For longtime Sounders supporters, you could not have asked for a better year than 2009. Winning the US Open Cup, playing in front of sellout crowds at Qwest Field and causing a tidal wave of Rave Green support throughout the Northwest, the Sounders FC was among the biggest stories of the year and everyone was thrilled to be along for the ride.
Except Taylor Graham.
After playing three years with the Sounders in the USL and two stints in Major League soccer, Graham was poised to compete for a starting role with the Sounders FC in the 2009 preseason. But then his feet failed him. Or rather, his foot, as in a broken foot and several subsequent compensatory injuries causing the central defender to miss all but a couple games during Seattle’s inaugural voyage into the MLS.
It started with the broken foot in an exhibition with the L.A. Galaxy at an auxiliary field of the Home Depot Center, but Graham continued to play for another five games before he had the foot examined by team medical director Dr. Michael Morris, just one day before leaving for preseason training in Argentina. It was then when he learned his foot was broken and would require several weeks of rehabilitation.
He came back and felt great in a friendly against FC Barcelona, then had another setback shortly thereafter, so he took some time off to make sure he didn’t create a pattern of injury.
“It was frustrating. I’m a soccer player and I’m competitive and stubborn. That’s why I’m still playing and why I still want to play, so that makes those frustrations hard to deal with,” Graham said from Starfire where the team is holding training camp. “At times it takes situations like this to appreciate where you are and remind you that there is a fine line between being able to do it and not being able to do it. So, you need to make sure that you appreciate it while you’re doing it, but also make sure you’re doing all the right things so it can’t be taken away from you.”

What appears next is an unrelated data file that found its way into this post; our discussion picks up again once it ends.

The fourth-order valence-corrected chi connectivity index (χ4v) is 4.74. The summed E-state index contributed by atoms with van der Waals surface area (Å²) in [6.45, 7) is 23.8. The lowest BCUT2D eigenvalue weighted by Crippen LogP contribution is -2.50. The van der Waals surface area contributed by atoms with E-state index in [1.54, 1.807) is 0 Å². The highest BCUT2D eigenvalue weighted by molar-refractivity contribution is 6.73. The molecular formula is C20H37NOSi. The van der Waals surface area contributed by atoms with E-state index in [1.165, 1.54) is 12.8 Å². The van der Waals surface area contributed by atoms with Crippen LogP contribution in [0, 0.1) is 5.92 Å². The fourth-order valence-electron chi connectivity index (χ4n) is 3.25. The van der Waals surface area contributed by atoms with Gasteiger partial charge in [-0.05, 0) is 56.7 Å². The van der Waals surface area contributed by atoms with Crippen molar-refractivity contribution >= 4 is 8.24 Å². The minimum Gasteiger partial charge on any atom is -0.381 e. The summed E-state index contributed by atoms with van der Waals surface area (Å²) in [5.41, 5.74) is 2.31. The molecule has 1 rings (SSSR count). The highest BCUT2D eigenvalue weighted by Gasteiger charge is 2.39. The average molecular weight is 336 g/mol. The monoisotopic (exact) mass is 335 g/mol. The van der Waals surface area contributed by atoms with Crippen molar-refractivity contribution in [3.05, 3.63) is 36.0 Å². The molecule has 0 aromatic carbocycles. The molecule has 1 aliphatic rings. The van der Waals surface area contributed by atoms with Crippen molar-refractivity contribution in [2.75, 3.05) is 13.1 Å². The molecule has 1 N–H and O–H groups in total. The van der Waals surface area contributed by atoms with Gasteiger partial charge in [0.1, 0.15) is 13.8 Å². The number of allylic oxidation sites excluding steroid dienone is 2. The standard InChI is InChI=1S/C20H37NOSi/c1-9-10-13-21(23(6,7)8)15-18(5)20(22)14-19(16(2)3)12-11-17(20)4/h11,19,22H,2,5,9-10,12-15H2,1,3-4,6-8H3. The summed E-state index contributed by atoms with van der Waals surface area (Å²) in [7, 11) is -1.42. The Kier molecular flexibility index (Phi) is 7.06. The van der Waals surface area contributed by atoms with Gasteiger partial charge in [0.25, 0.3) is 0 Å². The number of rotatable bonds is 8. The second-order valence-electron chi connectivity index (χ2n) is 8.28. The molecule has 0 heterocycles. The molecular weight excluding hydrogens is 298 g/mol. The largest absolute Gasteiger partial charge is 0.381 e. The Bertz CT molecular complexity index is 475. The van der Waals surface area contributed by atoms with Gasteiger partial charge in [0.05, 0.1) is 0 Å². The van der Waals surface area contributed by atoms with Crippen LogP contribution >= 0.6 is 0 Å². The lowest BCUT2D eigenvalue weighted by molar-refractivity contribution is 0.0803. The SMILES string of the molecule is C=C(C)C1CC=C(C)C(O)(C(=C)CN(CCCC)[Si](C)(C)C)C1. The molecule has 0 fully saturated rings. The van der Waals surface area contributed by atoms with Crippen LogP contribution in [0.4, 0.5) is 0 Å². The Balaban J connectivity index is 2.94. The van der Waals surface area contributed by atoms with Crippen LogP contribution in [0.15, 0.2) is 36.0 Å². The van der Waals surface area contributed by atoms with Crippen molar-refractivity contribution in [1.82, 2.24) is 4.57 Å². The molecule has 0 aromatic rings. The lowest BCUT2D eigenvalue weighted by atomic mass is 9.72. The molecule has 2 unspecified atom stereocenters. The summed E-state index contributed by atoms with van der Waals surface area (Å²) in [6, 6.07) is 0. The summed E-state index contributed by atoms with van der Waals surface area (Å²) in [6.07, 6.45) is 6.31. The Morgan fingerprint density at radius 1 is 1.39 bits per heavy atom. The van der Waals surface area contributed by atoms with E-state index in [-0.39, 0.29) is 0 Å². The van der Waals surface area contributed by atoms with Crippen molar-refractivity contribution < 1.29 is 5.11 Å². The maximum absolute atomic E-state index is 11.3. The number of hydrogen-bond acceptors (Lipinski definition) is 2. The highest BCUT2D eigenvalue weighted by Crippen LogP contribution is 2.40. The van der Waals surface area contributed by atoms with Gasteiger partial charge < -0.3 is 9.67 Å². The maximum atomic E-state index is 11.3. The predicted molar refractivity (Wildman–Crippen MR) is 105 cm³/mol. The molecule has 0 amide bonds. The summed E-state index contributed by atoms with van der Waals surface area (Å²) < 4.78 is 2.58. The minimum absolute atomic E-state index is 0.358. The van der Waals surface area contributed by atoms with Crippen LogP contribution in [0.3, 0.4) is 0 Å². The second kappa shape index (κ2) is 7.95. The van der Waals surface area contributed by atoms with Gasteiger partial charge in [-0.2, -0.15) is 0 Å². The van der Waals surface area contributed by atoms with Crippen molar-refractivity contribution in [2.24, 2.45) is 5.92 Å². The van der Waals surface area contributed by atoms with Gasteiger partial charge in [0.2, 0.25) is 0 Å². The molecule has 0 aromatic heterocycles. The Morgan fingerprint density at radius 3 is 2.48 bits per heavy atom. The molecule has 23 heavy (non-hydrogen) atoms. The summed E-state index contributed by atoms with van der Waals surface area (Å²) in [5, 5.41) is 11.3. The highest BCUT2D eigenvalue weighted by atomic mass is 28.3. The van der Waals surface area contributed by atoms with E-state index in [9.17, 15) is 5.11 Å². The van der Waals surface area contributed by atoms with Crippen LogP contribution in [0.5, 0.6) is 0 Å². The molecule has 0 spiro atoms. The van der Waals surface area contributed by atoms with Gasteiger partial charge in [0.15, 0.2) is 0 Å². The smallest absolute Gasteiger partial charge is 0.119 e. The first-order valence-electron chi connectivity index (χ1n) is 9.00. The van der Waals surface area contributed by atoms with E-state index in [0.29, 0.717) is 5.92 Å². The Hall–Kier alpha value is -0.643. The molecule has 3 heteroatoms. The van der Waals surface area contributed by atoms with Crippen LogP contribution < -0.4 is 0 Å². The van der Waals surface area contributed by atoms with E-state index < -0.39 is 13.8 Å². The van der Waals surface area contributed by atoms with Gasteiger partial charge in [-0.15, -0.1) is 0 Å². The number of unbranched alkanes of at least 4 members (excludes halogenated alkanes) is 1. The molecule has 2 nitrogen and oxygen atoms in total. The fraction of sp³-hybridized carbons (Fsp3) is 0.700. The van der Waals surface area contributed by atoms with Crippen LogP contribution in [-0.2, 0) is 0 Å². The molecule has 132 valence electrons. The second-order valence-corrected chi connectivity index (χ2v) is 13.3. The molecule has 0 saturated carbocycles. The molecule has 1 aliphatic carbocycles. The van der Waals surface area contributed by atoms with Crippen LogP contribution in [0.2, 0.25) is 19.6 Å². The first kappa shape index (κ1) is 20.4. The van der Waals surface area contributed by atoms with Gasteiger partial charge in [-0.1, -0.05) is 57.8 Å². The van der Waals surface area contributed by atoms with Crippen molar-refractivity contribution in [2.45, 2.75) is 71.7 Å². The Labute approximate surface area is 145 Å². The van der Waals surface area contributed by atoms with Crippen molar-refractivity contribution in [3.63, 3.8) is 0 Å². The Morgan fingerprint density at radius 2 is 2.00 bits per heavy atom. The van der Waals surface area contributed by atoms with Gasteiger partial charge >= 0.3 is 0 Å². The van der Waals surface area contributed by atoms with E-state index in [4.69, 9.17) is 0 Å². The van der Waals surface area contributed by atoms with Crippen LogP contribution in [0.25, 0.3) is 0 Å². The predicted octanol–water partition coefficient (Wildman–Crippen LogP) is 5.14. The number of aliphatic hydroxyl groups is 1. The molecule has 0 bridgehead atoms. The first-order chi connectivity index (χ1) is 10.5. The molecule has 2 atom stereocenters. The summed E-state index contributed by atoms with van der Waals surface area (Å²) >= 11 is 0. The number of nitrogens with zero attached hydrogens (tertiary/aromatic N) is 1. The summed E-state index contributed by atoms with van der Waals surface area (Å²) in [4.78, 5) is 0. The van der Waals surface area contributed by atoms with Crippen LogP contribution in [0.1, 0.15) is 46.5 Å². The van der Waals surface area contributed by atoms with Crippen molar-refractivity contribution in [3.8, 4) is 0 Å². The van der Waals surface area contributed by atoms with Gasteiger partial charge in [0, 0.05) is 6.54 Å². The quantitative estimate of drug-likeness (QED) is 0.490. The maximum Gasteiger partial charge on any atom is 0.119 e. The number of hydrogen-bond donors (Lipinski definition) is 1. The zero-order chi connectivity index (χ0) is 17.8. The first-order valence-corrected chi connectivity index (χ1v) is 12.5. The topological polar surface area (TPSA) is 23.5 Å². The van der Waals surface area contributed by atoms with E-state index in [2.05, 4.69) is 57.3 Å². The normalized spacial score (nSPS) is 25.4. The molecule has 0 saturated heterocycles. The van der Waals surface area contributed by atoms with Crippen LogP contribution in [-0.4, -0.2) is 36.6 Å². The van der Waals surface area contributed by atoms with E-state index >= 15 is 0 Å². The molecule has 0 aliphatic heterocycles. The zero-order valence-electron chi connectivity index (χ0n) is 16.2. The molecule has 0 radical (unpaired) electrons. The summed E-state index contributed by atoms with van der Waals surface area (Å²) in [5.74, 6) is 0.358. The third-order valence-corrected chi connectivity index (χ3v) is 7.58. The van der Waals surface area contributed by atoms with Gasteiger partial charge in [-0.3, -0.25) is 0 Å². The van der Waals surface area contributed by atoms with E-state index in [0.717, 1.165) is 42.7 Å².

This offseason, he took it slow, staying in Seattle – which he calls home now – and working on his supplementary skills to ensure that he was strong for the start of training camp.
“It’s been motivating. I’ve actually been taking it slower and more conservative than I have in the past just to make sure that I feel right,” said Graham, 29. “We had access to the CATZ facility, so I worked on some explosiveness and strength. I didn’t really focus on fitness because that will come in the preseason. You have to sacrifice one to work on things you won’t be able to do during the preseason.”
Last year was a first for Graham. Throughout his career he had never been one to miss too many games because of injury. The 2009 season was unique because the first injury came on a tackle and every other injury he had was a derivative of that injury.
Now fully healed, Graham is looking forward to showing Sounders fans exactly why the club signed him early in training camp last year.
“I hope I can show the fans because you have to earn the respect of the crowd. My strengths are my organization and my communication. Winning balls in the air. I try to be simple and organized from the back. I’m not a dynamic goalscorer by any means. I try to know my role and stick to that. I’m happy if we don’t get scored on and if people don’t really notice me – that’s how you know if I’m doing my job,” he said. “My goal is to be playing every day and pushing everyone that made the team so successful last year. I have no illusions of grandeur in terms of coming in and not doing anything more than I can.”
He may have more opportunity for playing time in 2010, as the Sounders will be defending their 2009 Lamar Hunt US Open Cup title, but they will also be playing in the CONCACAF Champions League, potentially adding several extra games to the Sounders FC schedule.
“One of the reasons we were successful last year in the Open Cup is that we were able to play our whole roster during those preliminary rounds,” Graham said. “Now we have the Open Cup and Champions League and I think the teams that will be successful in these tournaments will be the teams that have a deep and talented team from the first to the 24th player.”
“With ties to the community and to the city and feeling a sense of pride in where the sport and the team and the organization are, it seems like more than a year ago that we were training at VMAC and not knowing what to expect,” Graham said. “We had high expectations in terms of the support, but every expectation was exceeded so it was our responsibility as players to try to make sure we did the same things on the field. For me, I wasn’t on the field all that much, but still feel that it was a collective group effort. To be on the inside looking out, despite my frustrations, was very special.”